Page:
So, Highway Patrol 2 is terrible. Really, really terrible. There are much better DOS driving games than this. Heck, there are much better BBC Micro driving games than this. It's even more annoying because it has some good ideas. You're not just here for the fun of driving, you're here to do a job. There are heinous villains who have performed terrible crimes who you need to catch and bring to justice before they can strike again. Feel the excitement of a compass that points in the direction of said villain, thrill at the wind rushing past you, your sirens blaring, as you chase (hq) down your foe... retch at the constant nausea of your spinning car, squeal as the foot-long spines of yet another cactus puncture your frail vehicle and send you into yet another spin, wonder at what the game might have been like if you could turn a corner without spinning out of control for the millionth time, dream of the fun you might actually have if you ever found one of these mythical villains, scream as the road takes you even further away from your foe and you clip a tiny signpost that sends you into another uncontrollable spin, actually vomit as the constant stupidly loud and strangely throbbing engine noise plays havoc with your inner ear... So yeah, what's the point of having all of these extra game mechanics if the central mechanic of driving is so terrible that you can't even reach the rest of the game? One thing I did find after a while was that speed here is a constant that you set, rather than a modeled value that degrades. What I mean is that in most driving games, you hold down the accelerator to go faster, then when you release the accelerator the car starts to slow down. Well, in this game, you use the accelerator to set your speed, then you let go of the key to continue to travel at that speed. If you want to slow down then you have to use the brakes. Before that, I'd been constantly holding down the accelerator, as you would in most games, but that was just sending me up to top speed and making the car impossible to control. Unfortunately, while my new-found skill meant I could actually approach and turn a corner at a speed that meant I'd survive it without spinning off the road, it also meant that adversary continued to get further and further away. So, no, Highway Patrol 2 is not a good game and I'm not going to be continuing with it. Onwards!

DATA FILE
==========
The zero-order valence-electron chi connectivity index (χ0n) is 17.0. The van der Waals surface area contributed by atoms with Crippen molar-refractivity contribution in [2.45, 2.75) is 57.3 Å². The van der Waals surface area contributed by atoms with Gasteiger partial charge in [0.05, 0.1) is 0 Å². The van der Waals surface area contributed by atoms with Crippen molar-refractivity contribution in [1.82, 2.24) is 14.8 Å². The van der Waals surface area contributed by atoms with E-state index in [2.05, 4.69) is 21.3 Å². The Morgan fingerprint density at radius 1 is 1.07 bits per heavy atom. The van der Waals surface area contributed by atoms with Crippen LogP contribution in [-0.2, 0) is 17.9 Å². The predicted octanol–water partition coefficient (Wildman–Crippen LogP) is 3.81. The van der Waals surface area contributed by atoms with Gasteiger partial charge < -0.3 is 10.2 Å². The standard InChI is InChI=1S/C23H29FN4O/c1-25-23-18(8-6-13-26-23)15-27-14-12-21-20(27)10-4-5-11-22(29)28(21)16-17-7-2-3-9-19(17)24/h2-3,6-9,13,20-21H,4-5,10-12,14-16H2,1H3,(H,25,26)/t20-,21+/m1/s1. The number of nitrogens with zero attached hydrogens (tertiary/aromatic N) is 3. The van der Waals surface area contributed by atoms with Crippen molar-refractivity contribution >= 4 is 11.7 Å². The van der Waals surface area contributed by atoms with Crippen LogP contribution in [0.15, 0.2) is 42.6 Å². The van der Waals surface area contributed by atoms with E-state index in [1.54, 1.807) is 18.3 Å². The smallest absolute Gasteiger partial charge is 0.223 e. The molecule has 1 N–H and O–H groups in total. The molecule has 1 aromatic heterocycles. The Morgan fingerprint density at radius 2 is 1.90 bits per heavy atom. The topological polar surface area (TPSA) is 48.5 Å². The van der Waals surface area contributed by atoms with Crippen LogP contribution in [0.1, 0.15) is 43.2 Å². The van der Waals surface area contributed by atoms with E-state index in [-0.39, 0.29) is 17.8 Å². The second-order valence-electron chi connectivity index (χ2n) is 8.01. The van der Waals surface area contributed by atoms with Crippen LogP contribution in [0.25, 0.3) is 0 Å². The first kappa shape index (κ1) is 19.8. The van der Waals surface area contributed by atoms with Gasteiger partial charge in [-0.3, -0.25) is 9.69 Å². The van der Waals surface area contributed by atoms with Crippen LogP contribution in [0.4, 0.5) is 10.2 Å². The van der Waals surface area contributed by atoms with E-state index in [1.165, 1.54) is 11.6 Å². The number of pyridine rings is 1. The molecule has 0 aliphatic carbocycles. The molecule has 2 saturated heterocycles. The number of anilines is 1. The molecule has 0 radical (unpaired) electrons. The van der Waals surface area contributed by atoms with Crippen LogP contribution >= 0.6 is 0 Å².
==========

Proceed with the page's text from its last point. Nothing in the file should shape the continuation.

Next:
Next up on the randometer is...Crime Wave! An early Access sidescroller that's renowned for being terrible. Yay!

Friday, 1 September 2017

Brainless Escape